Hydrography and circulation near the crest of the East Pacific Rise between 9° and 10°N
Thurnherr, Andreas M.
Ledwell, James R.
Lavelle, J. William
Mullineaux, Lauren S.
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Topography has a strong effect on the physical oceanography over the flanks and crests of the global mid-ocean ridge system. Here, we present an analysis of the hydrography and circulation near the crest of the East Pacific Rise (EPR) between 9◦ and 10◦N, which coincides with an integrated study site (ISS) of the RIDGE2000 program. The analysis is based primarily on survey and mooring data collected during the LADDER project, which aimed to investigate oceanographic and topographic influences on larval retention and dispersal in hydrothermal vent communities. Results indicate that the yearly averaged regional mean circulation is characterized by a westward drift of 0.5–1 cm·s−1 across the EPR axis and by north- and southward flows along the western and eastern upper ridge flanks, respectively. The westward drift is part of a basin-scale zonal flow that extends across most of the Pacific ocean near 10◦N, whereas the meridional currents near the ridge crest are a topographic effect. In spite of considerable mesoscale variability, which dominates the regional circulation and dispersal on weekly to monthly time scales, quasi-synoptic surveys carried out during the mooring deployment and recovery cruises indicate subinertial circulations that are qualitatively similar to the yearly averaged flow but associated with significantly stronger velocities. Weekly averaged mooring data indicate that the anticyclonically sheared along-flank flows are associated with core speeds as high as 10 cm·s−1 and extend ≈10 km off axis and 200m above the ridge-crest topography. Near the northern limit of the study region, the Lamont Seamount Chain rises from the western ridge flank and restricts along-EPR flow to five narrow passages, where peak velocities in excess of 20 cm·s−1 were observed. Outside the region of the ridge-crest boundary currents the density field over the EPR near 10◦N is characterized by isopycnals dipping into the ridge flanks. Directly above the EPR axis the ridge-crest boundary currents give rise to an isopycnal dome. During times of strong westward cross-EPR flow isopycnal uplift over the eastern flank causes the cross-ridge density field below the doming isopycnals to be asymmetric, with higher densities over the eastern than over the western flank. The data collected during the LADDER project indicate that dispersal of hydrothermal products from the EPR ISS on long time scales is predominantly to the west, whereas mesoscale variability dominates dispersal on weekly to monthly time scales, which are particularly important in the context of larval dispersal.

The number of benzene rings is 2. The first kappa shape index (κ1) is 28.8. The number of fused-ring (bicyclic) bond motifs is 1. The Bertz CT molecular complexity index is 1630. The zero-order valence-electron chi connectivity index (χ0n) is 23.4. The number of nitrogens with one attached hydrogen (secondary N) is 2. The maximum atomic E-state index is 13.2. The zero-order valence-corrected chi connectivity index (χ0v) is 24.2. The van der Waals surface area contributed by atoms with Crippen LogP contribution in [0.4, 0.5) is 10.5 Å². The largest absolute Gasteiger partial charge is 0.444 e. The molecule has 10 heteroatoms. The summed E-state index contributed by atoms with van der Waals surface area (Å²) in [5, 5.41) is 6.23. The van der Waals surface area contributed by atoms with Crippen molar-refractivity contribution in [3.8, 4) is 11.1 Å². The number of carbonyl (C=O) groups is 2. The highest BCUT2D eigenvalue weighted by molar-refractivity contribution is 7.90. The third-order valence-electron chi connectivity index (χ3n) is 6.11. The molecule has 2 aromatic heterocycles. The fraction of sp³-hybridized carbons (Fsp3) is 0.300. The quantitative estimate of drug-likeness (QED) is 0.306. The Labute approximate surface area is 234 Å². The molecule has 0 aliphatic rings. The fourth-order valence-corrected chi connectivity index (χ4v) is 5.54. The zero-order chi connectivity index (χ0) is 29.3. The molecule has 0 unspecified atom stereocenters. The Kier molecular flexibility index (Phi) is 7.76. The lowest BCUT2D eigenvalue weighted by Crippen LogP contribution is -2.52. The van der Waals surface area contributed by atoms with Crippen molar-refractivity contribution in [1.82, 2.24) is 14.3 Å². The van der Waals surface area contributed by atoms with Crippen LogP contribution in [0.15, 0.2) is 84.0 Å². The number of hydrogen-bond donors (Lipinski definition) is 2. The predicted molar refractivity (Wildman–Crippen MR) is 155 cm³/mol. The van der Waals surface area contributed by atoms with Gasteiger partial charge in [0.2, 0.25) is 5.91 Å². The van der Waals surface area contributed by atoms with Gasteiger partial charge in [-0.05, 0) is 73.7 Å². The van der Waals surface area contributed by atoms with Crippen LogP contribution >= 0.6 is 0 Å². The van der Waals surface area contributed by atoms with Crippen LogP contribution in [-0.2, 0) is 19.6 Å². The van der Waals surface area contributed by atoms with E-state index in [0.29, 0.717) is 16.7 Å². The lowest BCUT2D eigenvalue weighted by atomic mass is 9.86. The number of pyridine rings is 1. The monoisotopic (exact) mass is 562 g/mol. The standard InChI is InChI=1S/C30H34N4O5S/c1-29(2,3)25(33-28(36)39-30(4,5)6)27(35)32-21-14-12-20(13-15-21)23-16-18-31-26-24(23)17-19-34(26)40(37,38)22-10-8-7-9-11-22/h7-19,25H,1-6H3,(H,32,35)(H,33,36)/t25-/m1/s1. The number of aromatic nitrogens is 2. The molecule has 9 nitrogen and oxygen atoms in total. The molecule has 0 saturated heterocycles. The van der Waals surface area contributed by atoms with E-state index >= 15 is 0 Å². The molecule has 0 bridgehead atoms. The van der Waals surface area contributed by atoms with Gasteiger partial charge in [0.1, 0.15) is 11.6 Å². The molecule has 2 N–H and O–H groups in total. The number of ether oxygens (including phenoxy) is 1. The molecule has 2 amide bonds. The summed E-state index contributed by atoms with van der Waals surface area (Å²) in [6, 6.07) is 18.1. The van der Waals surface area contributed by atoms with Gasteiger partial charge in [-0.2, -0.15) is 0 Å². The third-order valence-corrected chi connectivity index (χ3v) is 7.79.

Author Posting. © The Author(s), 2010. This is the author's version of the work. It is posted here by permission of Elsevier B.V. for personal use, not for redistribution. The definitive version was published in Deep Sea Research Part I: Oceanographic Research Papers 58 (2011): 365-376, doi:10.1016/j.dsr.2011.01.009.